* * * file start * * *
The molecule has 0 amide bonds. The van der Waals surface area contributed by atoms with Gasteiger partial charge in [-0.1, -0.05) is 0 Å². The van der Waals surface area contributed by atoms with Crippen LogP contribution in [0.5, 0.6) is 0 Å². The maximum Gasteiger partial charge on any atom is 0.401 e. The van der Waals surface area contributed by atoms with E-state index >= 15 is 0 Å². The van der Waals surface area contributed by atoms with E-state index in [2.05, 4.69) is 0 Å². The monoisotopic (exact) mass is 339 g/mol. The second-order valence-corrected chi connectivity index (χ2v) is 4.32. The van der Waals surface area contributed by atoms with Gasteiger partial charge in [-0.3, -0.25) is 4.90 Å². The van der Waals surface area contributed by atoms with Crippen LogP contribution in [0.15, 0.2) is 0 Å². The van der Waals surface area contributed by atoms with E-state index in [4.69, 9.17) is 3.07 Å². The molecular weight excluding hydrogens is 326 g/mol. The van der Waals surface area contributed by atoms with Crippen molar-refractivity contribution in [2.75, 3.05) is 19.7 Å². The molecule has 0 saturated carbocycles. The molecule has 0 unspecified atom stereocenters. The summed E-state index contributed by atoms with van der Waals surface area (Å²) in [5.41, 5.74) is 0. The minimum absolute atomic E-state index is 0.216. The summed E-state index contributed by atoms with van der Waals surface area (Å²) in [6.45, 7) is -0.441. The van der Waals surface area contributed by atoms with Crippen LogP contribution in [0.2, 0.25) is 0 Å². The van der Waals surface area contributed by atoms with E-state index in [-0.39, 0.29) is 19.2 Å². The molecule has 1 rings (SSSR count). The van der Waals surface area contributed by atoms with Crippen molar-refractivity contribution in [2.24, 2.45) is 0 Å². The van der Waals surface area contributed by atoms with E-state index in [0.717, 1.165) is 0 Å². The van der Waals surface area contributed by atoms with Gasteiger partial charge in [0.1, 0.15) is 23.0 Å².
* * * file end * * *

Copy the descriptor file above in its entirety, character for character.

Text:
The molecule has 0 amide bonds. The van der Waals surface area contributed by atoms with Gasteiger partial charge in [-0.1, -0.05) is 0 Å². The van der Waals surface area contributed by atoms with Crippen LogP contribution in [0.5, 0.6) is 0 Å². The maximum Gasteiger partial charge on any atom is 0.401 e. The van der Waals surface area contributed by atoms with E-state index >= 15 is 0 Å². The van der Waals surface area contributed by atoms with E-state index in [2.05, 4.69) is 0 Å². The monoisotopic (exact) mass is 339 g/mol. The second-order valence-corrected chi connectivity index (χ2v) is 4.32. The van der Waals surface area contributed by atoms with Gasteiger partial charge in [-0.3, -0.25) is 4.90 Å². The van der Waals surface area contributed by atoms with Crippen LogP contribution in [0.15, 0.2) is 0 Å². The van der Waals surface area contributed by atoms with E-state index in [4.69, 9.17) is 3.07 Å². The molecular weight excluding hydrogens is 326 g/mol. The van der Waals surface area contributed by atoms with Crippen molar-refractivity contribution in [2.75, 3.05) is 19.7 Å². The molecule has 0 saturated carbocycles. The molecule has 0 unspecified atom stereocenters. The summed E-state index contributed by atoms with van der Waals surface area (Å²) in [5.41, 5.74) is 0. The minimum absolute atomic E-state index is 0.216. The summed E-state index contributed by atoms with van der Waals surface area (Å²) in [6.45, 7) is -0.441. The van der Waals surface area contributed by atoms with Crippen LogP contribution in [0.2, 0.25) is 0 Å². The van der Waals surface area contributed by atoms with E-state index in [-0.39, 0.29) is 19.2 Å². The molecule has 1 rings (SSSR count). The van der Waals surface area contributed by atoms with Crippen molar-refractivity contribution in [2.24, 2.45) is 0 Å². The van der Waals surface area contributed by atoms with E-state index in [0.717, 1.165) is 0 Å². The van der Waals surface area contributed by atoms with Gasteiger partial charge in [0.1, 0.15) is 23.0 Å².